Separating the gun issue from the gun culture

James Stern, CEO of Endgame, has produced multiple films, including 2012’s “Looper.” In 1999, Stern directed and produced “All the Rage,” a film about U.S. gun violence. The issue has been a particular concern to him ever since his roommate at Columbia U. was shot dead as he was walking down the street. Stern spoke with Variety’s Rachel Abrams.


Is there a connection between media and real-life violence?
There’s no question that there are too many guns in the country. I made a film about too many guns in the country 15 years ago when there were 75 million guns … now there are 300 million.

If you have a proliferation of guns and you have bi­polar disorders that show up between the ages of 20 and 30, then you’re going to have people who don’t have criminal records who have access to weaponry — and that’s a perfect storm for disaster.

I believe, from a layman’s viewpoint, that (playing) violent videogames, which you can play day and night, is a different situation than going to a movie for two hours, which is a more communal experience.

There are so many problems, though. You can’t put people away who haven’t snapped yet. In the case of the kid in Aurora and Adam Lanza (at Newtown), they had no criminal records. So you have to go to the source, which to some degree is what kind of mental health (help) can they get.

If you sell your soul to the devil, the devil’s going to come calling, which is what this country has done. If Adam Lanza was not playing violent videogames, would he have snapped? I don’t know the answer to that, and no one does.

Is depiction of violence automatically glamorizing it?
Again, you’re asking for an informed psychological opinion that it would take some sort of doctor to answer.

From a layman’s standpoint, if you’re playing a game alone and learning how to shoot in a simulated environment, it seems to me if you’re bipolar or schizophrenic, that may push you over the edge more than something else. On the other hand, those kids (at Columbine) were dressing up like they were from “The Matrix.” So it’s hard to say.

If you’re doing “Saving Private Ryan,” which has horrific violence in it, it’s contextualized to be very much about how the violence of war is detrimental.

In the case of “Looper,” which is a film I produced, Joe Gordon-Levitt’s character comes to the realization that he must break the cycle of violence even if it costs him his own life — that’s what the movie’s about. I don’t think that people would walk out of “Looper” and be overly (enthusiastic) about committing violence. I think the movie is very much about the opposite of it. There are many, many great films that show violence to be horrific.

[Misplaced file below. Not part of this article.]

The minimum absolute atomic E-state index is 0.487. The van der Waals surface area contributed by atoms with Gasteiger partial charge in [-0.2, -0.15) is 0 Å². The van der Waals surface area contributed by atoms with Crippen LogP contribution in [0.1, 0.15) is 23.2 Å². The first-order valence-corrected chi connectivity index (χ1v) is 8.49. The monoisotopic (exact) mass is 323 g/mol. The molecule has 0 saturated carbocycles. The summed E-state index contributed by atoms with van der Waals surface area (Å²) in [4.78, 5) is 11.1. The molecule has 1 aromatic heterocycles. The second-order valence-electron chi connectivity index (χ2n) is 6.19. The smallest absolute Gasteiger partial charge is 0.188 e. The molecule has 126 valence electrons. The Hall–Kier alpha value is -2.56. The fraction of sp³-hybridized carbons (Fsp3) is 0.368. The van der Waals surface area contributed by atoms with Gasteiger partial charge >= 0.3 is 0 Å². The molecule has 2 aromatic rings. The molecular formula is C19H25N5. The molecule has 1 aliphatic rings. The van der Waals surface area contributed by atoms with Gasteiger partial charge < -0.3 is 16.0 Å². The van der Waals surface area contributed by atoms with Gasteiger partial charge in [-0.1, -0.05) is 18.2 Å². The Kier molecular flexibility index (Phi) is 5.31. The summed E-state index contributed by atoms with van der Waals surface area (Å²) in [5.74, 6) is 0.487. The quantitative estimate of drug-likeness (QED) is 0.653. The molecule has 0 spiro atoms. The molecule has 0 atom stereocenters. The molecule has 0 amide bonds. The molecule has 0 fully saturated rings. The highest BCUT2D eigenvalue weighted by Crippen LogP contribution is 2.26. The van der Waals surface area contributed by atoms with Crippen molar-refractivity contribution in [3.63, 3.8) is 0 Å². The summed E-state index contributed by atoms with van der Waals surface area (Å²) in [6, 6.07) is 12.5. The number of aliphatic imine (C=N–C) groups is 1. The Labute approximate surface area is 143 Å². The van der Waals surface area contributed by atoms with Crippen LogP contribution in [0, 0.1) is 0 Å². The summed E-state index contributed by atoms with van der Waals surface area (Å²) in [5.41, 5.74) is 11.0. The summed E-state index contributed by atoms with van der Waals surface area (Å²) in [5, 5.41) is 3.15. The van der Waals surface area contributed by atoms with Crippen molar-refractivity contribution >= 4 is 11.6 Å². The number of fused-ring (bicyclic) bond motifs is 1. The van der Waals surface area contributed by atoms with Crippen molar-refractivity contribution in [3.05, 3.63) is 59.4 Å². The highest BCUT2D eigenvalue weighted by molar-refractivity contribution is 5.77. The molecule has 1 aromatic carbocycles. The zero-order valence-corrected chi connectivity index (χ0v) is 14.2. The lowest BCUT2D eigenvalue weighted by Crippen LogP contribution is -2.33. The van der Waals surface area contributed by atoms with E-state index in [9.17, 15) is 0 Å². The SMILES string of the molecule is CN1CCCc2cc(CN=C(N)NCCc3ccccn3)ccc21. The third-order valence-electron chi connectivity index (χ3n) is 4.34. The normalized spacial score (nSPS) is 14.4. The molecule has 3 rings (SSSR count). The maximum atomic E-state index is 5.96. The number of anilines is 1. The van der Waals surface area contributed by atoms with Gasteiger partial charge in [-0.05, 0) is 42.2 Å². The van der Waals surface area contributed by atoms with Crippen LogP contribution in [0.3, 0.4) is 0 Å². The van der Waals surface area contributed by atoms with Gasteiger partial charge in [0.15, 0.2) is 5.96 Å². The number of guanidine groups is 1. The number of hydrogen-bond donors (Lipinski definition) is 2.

Why does “liberal Hollywood” make so much violent content?
I’m reminded of “All the President’s Men” when they are told to follow the money. Films that are thrillers sell. They sell overseas. I don’t think it’s just about America. If you’re making a film for a worldwide market, that action translates to a worldwide audience in a way that comedy does not. I’m not convinced that people who go to a movie for two hours are turning into snipers because of it.

Is Sandy Hook an issue of mental-health, the media or guns?
It’s a combination of all three, for sure. There are too many guns in America, we have sold our soul to the devil. When the founding fathers created the Second Amendment, it was because the British were on our shores banging into people’s homes. They weren’t thinking about semi-automatic weapons or assault weapons, and if they were here today, they’d be horrified.

When I was in sixth grade, there was a kid who was bullied. He was overweight. He came to school to seek vengeance (and brought a butcher knife. He chased the kids around and couldn’t catch them). If he came to school with an assault weapon, those kids would have been dead. This idea that guns don’t kill people, people kill people is a half-truth. . .

And what’s the solution?
I would start by making assault weapons illegal. Then, you have an obligation to treat this topic with the seriousness that it requires and to not say “not my fault,” to not say “don’t look to me!” I was very moved when Christian Bale went to Aurora. He took part in their grief, and I think that was the right response. We have an obligation to think these things through clearly. You have to separate your economic interests from your moral imperative, and you have to own up to that.